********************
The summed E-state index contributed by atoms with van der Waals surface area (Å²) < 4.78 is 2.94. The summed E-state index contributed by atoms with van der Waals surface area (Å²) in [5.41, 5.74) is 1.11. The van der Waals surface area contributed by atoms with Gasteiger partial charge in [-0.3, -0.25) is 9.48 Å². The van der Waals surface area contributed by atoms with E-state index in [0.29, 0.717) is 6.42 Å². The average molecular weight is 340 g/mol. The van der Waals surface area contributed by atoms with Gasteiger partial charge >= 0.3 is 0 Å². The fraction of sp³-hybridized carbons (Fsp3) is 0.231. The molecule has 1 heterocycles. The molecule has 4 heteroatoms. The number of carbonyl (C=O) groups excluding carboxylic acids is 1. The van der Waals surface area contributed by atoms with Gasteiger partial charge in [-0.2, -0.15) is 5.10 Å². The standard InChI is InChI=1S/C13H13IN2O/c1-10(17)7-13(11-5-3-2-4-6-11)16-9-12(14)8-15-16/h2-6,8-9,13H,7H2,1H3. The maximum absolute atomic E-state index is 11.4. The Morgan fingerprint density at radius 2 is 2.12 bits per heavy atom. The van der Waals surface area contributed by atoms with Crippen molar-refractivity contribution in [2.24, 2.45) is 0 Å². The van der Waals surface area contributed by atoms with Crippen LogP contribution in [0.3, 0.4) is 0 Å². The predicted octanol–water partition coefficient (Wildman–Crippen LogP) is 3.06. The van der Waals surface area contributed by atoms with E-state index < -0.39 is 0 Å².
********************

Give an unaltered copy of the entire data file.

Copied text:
The summed E-state index contributed by atoms with van der Waals surface area (Å²) < 4.78 is 2.94. The summed E-state index contributed by atoms with van der Waals surface area (Å²) in [5.41, 5.74) is 1.11. The van der Waals surface area contributed by atoms with Gasteiger partial charge in [-0.3, -0.25) is 9.48 Å². The van der Waals surface area contributed by atoms with E-state index in [0.29, 0.717) is 6.42 Å². The average molecular weight is 340 g/mol. The van der Waals surface area contributed by atoms with Gasteiger partial charge >= 0.3 is 0 Å². The fraction of sp³-hybridized carbons (Fsp3) is 0.231. The molecule has 1 heterocycles. The molecule has 4 heteroatoms. The number of carbonyl (C=O) groups excluding carboxylic acids is 1. The van der Waals surface area contributed by atoms with Gasteiger partial charge in [-0.2, -0.15) is 5.10 Å². The standard InChI is InChI=1S/C13H13IN2O/c1-10(17)7-13(11-5-3-2-4-6-11)16-9-12(14)8-15-16/h2-6,8-9,13H,7H2,1H3. The maximum absolute atomic E-state index is 11.4. The Morgan fingerprint density at radius 2 is 2.12 bits per heavy atom. The van der Waals surface area contributed by atoms with Crippen molar-refractivity contribution in [2.24, 2.45) is 0 Å². The van der Waals surface area contributed by atoms with Crippen LogP contribution in [0.3, 0.4) is 0 Å². The predicted octanol–water partition coefficient (Wildman–Crippen LogP) is 3.06. The van der Waals surface area contributed by atoms with E-state index < -0.39 is 0 Å².